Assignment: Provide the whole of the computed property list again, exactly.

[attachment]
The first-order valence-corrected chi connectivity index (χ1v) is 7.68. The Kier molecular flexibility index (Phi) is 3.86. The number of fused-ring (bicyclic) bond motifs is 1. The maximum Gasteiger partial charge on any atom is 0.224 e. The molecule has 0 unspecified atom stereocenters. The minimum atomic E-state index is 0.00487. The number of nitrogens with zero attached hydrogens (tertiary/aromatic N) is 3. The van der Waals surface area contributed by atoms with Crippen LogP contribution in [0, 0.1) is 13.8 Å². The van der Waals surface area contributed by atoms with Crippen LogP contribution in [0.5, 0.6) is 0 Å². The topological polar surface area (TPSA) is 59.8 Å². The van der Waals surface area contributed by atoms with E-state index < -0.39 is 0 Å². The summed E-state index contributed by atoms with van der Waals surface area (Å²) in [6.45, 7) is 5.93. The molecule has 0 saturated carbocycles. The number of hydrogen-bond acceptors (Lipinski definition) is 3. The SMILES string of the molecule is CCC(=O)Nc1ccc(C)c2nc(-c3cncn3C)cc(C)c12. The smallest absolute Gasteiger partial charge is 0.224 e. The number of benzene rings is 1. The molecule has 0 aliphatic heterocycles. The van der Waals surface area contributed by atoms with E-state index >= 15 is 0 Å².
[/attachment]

The first-order valence-corrected chi connectivity index (χ1v) is 7.68. The Kier molecular flexibility index (Phi) is 3.86. The number of fused-ring (bicyclic) bond motifs is 1. The maximum Gasteiger partial charge on any atom is 0.224 e. The molecule has 0 unspecified atom stereocenters. The minimum atomic E-state index is 0.00487. The number of nitrogens with zero attached hydrogens (tertiary/aromatic N) is 3. The van der Waals surface area contributed by atoms with Crippen LogP contribution in [0, 0.1) is 13.8 Å². The van der Waals surface area contributed by atoms with Crippen LogP contribution in [0.5, 0.6) is 0 Å². The topological polar surface area (TPSA) is 59.8 Å². The van der Waals surface area contributed by atoms with E-state index < -0.39 is 0 Å². The summed E-state index contributed by atoms with van der Waals surface area (Å²) in [6.45, 7) is 5.93. The molecule has 0 saturated carbocycles. The number of hydrogen-bond acceptors (Lipinski definition) is 3. The SMILES string of the molecule is CCC(=O)Nc1ccc(C)c2nc(-c3cncn3C)cc(C)c12. The smallest absolute Gasteiger partial charge is 0.224 e. The number of benzene rings is 1. The molecule has 0 aliphatic heterocycles. The van der Waals surface area contributed by atoms with E-state index >= 15 is 0 Å².